Trump pulls strings behind the scenes to help loyal 2022 candidates
Earlier this month, the former President enlisted the help of North Carolina Rep. Madison Cawthorn to persuade former Rep. Mark Walker to end his campaign for Senate and instead run for the House, which could help Trump’s preferred candidate in the GOP Senate primary, Rep. Ted Budd, according to people familiar with the matter.
The notoriously vengeful former President has told associates he blames Ivey for a decision by the USS Alabama Battleship Memorial Park Commission earlier this summer to prevent him from holding a July 3 rally aboard the retired World War II battleship.
Trump spokesman Taylor Budowich said the former President’s endorsement “is unquestionably the most powerful force in American politics” and that Trump continues to receive endorsement requests from Republican candidates up and down the ballot. “When he endorses candidates, they win,” Budowich told Fintech Zoom in a statement, while declining to comment on Trump’s conversations with individual or prospective candidates.
US Senate seat in North Carolina
But at Trump’s request, Cawthorn recently called Walker to urge him to run for the House rather than continuing to challenge Budd in the GOP Senate primary, according to people familiar with the matter. Recent polls have shown Walker trailing Budd and former Gov. Pat McCrory, another GOP Senate candidate, and Budd’s supporters think that he could gain on McCrory if he doesn’t have to split votes with Walker.
Budd earned Trump’s endorsement after voting against the congressional certification of the 2020 election on January 6 and 7, and supporting a lawsuit led by Texas Attorney General Ken Paxton that sought to challenge the results of swing states Trump lost. (That case was rejected by the Supreme Court, which said Texas lacked standing to sue.)
Walker, who declined multiple requests for comment, is now considering running for the House, according to people familiar with his thinking. North Carolina’s filing deadline is next month.
Georgia governor’s race
In Georgia, the former President is said to be focused on creating a “Trump ticket,” according to a GOP operative there, with endorsed candidates running for governor, Senate and other public offices. Trump has already endorsed former running back star Herschel Walker for Senate against Georgia Agriculture Commissioner Gary Black and other GOP candidates, and Rep. Jody Hice against Georgia Secretary of State Brad Raffensperger, who debunked Trump’s claims of widespread fraud following the 2020 election.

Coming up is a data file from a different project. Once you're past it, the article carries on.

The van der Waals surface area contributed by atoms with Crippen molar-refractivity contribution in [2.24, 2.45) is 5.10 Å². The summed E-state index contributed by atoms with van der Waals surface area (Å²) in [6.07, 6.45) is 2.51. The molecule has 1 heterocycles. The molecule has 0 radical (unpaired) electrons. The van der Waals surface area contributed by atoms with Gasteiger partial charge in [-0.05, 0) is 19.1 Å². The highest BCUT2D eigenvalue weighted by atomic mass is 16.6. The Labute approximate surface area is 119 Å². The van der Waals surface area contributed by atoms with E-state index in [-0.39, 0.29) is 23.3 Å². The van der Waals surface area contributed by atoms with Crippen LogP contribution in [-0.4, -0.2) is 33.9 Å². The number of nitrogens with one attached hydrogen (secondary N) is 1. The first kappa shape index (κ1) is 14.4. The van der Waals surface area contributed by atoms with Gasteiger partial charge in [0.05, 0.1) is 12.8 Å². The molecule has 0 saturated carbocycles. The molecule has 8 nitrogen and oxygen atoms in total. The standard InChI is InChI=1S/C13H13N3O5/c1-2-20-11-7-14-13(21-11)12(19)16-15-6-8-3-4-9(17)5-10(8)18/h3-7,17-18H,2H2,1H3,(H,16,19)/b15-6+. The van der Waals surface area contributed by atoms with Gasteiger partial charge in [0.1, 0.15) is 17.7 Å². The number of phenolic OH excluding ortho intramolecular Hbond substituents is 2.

Perdue lost his Senate seat to Democrat Jon Ossoff in a runoff election earlier this year. But he is now considering a run for governor against Kemp, even though some of his former supporters believe a costly primary could damage the party ahead of a potential 2022 matchup against Democrat Stacey Abrams.
Alabama governor’s race
And in Alabama, Trump has already endorsed Rep. Mo Brooks, a fierce ally who told Trump’s supporters before the “Stop the Steal” rally on January 6, “Today is the day American patriots start taking down names and kicking ass.”
To make matters worse for Brooks, Katie Britt, the former president and CEO of the Business Council of Alabama, has trounced Brooks in fundraising, coalesced the support of the Chamber of Commerce-wing of the party and received the endorsement of her former boss, retiring GOP Sen. Richard Shelby, whose seat she, Brooks and Blanchard seek. If Blanchard, a former ambassador to first lady Melania Trump’s native Slovenia, leaves the Senate race to challenge Ivey, she could help Brooks unite Trump’s supporters and overcome the threat posed by Britt.
Last month, Blanchard met with Trump at his Florida resort Mar-a-Lago. In a statement, she neither confirmed nor denied that they discussed a potential run for governor.
“It was my honor to be appointed by President Trump to serve as his Ambassador and I will continue to support the President and his America First Agenda,” Blanchard said. “Our recent visit to Mar-a-Lago was great fun and we look forward to doing it again soon.”
Republicans prepare for next year
But some strategists worry that Trump’s desire to re-litigate the 2020 election could force the party to elevate candidates who look backwards, and embrace his dangerous falsehoods, rather than focusing on the most pressing issues facing voters in the 2022 midterm election.
His choices can put him at odds with the official party organizations devoted to winning governors’ mansions, the House and the Senate. The National Republican Senatorial Committee and the National Republican Congressional Committee do not support Republican candidates in open primaries, and the Republican Governors Association supports incumbents like Kemp.
“Republicans have a historic opportunity in 2022: Biden’s presidency is falling apart, the generic numbers have never been this wide over the Democrats, and (House GOP Leader Kevin) McCarthy and (Senate GOP Leader Mitch) McConnell are recruiting good candidates,” said longtime GOP strategist Scott Reed. “But you know, Trump keeps looking in the rearview mirror.”
Budowich said Parnell spoke with Trump on Monday to inform him of his plans.
“#PASen remains a top priority for Pres. Trump & the ’22 MAGA Map — rallying our movement behind the best America 1st candidate remains critical,” Budowich tweeted.